Amazon Air Delivery Now Runs 164 Flights A Day Despite Commitment To Carbon Neutrality
If you want more proof that corporate America’s promises about achieving carbon neutrality are just more empty virtue signaling, take a look at this.
As Amazon works to bring the entire delivery process from warehouse to doorstep under its control, allowing it to wrest business away from FedEx, UPS and USPS while gearing up to launch its own delivery service, the e-commerce giant is increasingly relying on its private fleet of cargo planes to shuffle packages across the country quickly. According to an FT report, Amazon’s presence in the skies has continued to grow rapidly since the start of the pandemic, according to a new report. Recently, Amazon was running 164 flights a day in the US.
This represents a 17% increase over the prior year. What’s more, the report found that 70% of Americans now live within 100 miles of an airport with an Amazon Air presence, up from 54% just over a year ago. Amazon Air now has a fully operational fleet of more than 70 planes, and in the wake of the COVID pandemic, it’s taking air transport more seriously.
Eventually, it could fill a niche as the third competitor in the package delivery space – with itself as its biggest customer.
“There is no sign of Amazon slowing down their gearing up for expanded next-day delivery,” said the report’s lead author, Professor Joseph Schwieterman, from the Chaddick Institute at DePaul University. “There’s demand, by lots of businesses, to have more than two options for package delivery, with the US Postal Service seeming to be receding in the past few years,” the report said. Such a move “could change the landscape of a sector long dominated by FedEx, UPS, and USPS.”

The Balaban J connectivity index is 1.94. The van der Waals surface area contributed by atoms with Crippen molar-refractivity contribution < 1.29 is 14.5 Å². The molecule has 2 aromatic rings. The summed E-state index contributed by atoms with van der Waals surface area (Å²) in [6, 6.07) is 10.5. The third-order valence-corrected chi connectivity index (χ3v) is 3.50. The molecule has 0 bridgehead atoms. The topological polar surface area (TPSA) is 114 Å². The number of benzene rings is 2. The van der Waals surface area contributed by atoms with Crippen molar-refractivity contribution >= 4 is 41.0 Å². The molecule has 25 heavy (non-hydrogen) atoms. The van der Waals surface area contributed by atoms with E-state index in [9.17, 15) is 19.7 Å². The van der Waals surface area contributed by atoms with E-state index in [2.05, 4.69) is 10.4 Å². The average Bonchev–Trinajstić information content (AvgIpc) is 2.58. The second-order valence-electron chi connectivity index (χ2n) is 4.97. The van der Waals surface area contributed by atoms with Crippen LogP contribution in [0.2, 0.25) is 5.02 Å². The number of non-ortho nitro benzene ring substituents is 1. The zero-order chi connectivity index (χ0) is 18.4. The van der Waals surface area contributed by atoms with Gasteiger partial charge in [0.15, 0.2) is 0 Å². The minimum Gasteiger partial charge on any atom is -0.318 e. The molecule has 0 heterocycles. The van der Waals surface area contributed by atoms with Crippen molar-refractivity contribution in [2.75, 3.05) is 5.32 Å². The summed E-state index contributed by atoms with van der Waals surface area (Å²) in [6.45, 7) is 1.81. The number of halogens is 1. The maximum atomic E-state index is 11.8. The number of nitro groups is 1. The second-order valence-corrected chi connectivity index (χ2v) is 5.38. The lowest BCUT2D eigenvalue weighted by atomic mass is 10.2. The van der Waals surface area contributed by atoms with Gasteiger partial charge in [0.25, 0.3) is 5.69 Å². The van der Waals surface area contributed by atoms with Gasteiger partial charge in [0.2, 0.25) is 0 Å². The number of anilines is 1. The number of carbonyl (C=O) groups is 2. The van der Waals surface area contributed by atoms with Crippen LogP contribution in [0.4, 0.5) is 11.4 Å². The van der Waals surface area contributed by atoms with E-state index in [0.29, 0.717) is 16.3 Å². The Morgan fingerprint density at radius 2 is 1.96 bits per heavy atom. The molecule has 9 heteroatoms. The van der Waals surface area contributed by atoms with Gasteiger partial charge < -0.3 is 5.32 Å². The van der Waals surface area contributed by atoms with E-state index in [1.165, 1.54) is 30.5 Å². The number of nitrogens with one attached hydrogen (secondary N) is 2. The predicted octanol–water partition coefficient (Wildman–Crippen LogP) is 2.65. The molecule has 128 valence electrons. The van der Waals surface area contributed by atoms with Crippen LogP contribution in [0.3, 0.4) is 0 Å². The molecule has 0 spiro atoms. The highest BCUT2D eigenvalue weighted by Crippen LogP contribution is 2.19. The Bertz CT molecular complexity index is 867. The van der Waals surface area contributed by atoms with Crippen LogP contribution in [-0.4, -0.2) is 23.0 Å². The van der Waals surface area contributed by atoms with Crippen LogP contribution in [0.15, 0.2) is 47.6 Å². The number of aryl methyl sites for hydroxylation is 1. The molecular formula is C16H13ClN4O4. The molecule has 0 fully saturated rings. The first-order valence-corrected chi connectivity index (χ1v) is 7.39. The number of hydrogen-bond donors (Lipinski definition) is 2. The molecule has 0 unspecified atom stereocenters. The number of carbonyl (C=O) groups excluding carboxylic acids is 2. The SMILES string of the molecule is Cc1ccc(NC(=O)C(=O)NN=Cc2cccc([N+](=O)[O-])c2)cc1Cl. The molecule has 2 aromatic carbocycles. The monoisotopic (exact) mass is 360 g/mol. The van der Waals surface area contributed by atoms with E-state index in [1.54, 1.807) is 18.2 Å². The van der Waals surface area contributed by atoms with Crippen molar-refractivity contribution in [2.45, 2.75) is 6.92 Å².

Since February, Amazon Air has added services to and from seven additional airports, bringing the total number of airports hosting Amazon flights to 42. It has a major 800K sq foot hub in Cincinnati, and a 700K sq ft facility at San Bernardino airport, near Los Angeles, has become Amazon Air’s hub on the West Coast. Some groups have accused Amazon of racism for setting up these hubs in areas with large minority populations.
Such developments have proved controversial, with campaign groups accusing Amazon of engaging in “environmental racism” by placing its hubs in areas where surrounding communities are predominantly made up of people of colour. A proposal to investigate the impact of such developments was voted down at Amazon’s most recent shareholders’ meeting in May.
It’s also not exactly compatible with Amazon’s pledge to achieve “net zero carbon emissions” by 2040.
Amazon has pledged to achieve net zero carbon emissions by 2040, a task complicated by its van delivery fleet and its aircraft roster, which contains mostly older aircraft. In July 2020, Amazon announced it had bought 6m gallons of biofuel, which it said would reduce emissions from its old fleet by 20%.
Nevertheless, Amazon is pushing ahead with Amazon Air’s international expansion, which centers around its European hub in Liepzig.
On top of this, researchers said, were more than a dozen active international locations, though air traffic at a proposed European hub in Leipzig had been quieter than anticipated. In Europe, said Schwieterman, Amazon was “quietly growing without revealing their long range intentions”. “It could be just a matter of time before Leipzig becomes a hotspot for Amazon.”
The first big test for Amazon Air will be the coming holiday season, as the company seeks to reliably offer two-day, next-day and same-day delivery, Amazon Air is forming the backbone of the strategy.
Eventually, the company will likely need to hire more pilots. Let’s hope they don’t take their own advice to hire potheads.